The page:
are produced every 1 to 5 years [12,13]. Cones produce relatively few,
    large, wingless, edible seeds that are well-adapted to dispersal by
    birds, rodents and other mammals [17,20]. Birds can disperse pinyon
    seeds 12 miles (20 km) or more [12]. Birds and rodents cache pinyon
    seeds in the ground, often at depths favorable for germination [20].
    Fresh pinyon seeds have high viability and germinate readily with little
    or no stratification. They lose viability rapidly after 1 year. Seeds
    usually germinate in the spring if soil moisture is sufficient.
    Seedlings need some shade to survive [12,20].

    Although the pinyon pines are tolerant of temperature and moisture
    stress, water is the most limiting factor in seedling establishment and
    growth [12,20].

    Parry pinyon does not reproduce vegetatively [12].
    Successional Status
    provided by Fire Effects Information System Plants
    More info on this topic.

    More info for the terms: climax, grassland, shrubs, tree

    Obligate Climax Species

    The pinyon pines are shade-intolerant as adults but require some shelter
    from shrubs or tree crowns to establish [20,35]. Pinyons can invade
    surrounding grassland communities [25,35].

Cyclicity

    Phenology
    provided by Fire Effects Information System Plants
    More info on this topic.

    More info for the term: seed

    Parry pinyon flowers in June. Cones ripen in September and seed
    dispersal begins in September and October [13].

Management

    Management considerations
    provided by Fire Effects Information System Plants
    More info for the terms: cone, cover

    When pinyon-juniper woodlands are harvested, reestablishment of conifers
    can be hastened by avoiding damage to the residual stand of small trees
    and seedlings and by providing a shading cover of slash over small
    seedlings exposed to full sunlight [20].

    Insect defoliators that attack Parry pinyon include the larvae of gall
    midges, caterpillars of pine cone moths, larvae of small weevils, and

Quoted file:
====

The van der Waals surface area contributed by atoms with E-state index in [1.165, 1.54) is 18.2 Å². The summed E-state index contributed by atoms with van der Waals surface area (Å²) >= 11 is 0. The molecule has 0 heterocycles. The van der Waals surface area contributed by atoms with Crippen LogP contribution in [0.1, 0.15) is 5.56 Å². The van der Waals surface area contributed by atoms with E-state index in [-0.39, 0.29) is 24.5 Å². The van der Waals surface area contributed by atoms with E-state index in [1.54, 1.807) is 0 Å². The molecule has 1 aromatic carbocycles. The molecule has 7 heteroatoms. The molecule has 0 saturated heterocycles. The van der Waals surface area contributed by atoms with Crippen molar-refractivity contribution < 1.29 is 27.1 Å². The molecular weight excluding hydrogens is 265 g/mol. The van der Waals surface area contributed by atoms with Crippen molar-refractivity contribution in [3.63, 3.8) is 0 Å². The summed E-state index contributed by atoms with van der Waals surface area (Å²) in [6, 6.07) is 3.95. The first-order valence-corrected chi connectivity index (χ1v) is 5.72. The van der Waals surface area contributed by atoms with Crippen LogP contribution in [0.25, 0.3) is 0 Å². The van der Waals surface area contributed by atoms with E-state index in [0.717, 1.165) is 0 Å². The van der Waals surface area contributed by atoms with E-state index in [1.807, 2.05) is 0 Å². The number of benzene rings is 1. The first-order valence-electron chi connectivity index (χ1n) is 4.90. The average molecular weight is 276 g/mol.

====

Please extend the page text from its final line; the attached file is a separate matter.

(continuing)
pinyon cone beetles. All of these insects attack cones or seeds
    [18]. The pinyon Ips (Ips confusus) is endemic throughout pinyon range.
    Adults and larvae of this bark beetle feed on the phloem of pines
    [18,20]. Removal or burning of all pinyon slash larger than 3 inches (8
    cm) in diameter after harvest will usually prevent pinyon Ips
    populations from reaching epidemic proportions [20].

    Pinyon dwarf mistletoe (Arceuthobium divaricatum) causes reduced vigor
    and occasional dieback in Parry pinyon. It rarely causes death [20].

Benefits

    Cover Value
    provided by Fire Effects Information System Plants
    More info for the term: cover

    Parry pinyon provides cover for many species of birds [1].
    Importance to Livestock and Wildlife
    provided by Fire Effects Information System Plants
    Parry pinyon seeds are an important food source for many species of
    birds and small mammals [1,18]. Pinyon-juniper woodlands provide food
    and shelter for deer, pronghorn, wild horses, and other species of
    mammals and birds. These woodlands have been extensively grazed by
    livestock for more than 100 years [20].
    Nutritional Value
    provided by Fire Effects Information System Plants
    The nutritional composition of Parry pinyon seeds are as follows:
    protein, 11 percent; fat, 37 percent; carbohydrate, 44 percent [37].
    Other uses and values
    provided by Fire Effects Information System Plants
    More info for the term: seed

    Parry pinyon produces a large, edible seed that is a staple food for
    southwestern Native Americans [18,34].
    Wood Products Value
    provided by Fire Effects Information System Plants
    Parry pinyon wood is close-grained, soft, and knotty [26]. It has
    little commercial value because of the tree's small size and poor growth
    form. It is used mainly for firewood and fenceposts [20,34].

Taxonomy

    Common Names
    provided by Fire Effects Information System Plants
    Parry pinyon
    four-needled pinyon
    nut pine
    Taxonomy
    provided by Fire Effects Information System Plants
    The currently accepted scientific name of Parry pinyon is Pinus
    quadrifolia Parl. [7,24,32]. It is a member of the subgenus Haploxylon,
    subsection Cembroides [2,26]. Lanner [15] reduced Parry pinyon to
    hybrid status, (P. x quadrifolia Parl.), based upon studies of needle
    number, resin canal number, twig hairiness, and stomate position. He
    concluded that Parry pinyon is the result of hybridization between
    singleleaf pinyon (Pinus monophylla) and a heretofore unrecognized
    5-needle pinyon now named Sierra Juarez pinyon (Pinus juarezensis).
    There are divergent opinions among botanists and taxonomists regarding
    these conclusions. Perry [26] recognizes Parry pinyon as a separate
    species pending further studies. This paper will follow Perry's
    taxonomy. Parry pinyon hybridizes with P. monophylla and P.
    juarzensis. Lanner [15] also suggests that Parry pinyon crosses with P.
    edulis and P. cembroides. There are no recognized varieties,
    subspecies, or forms of Parry pinyon.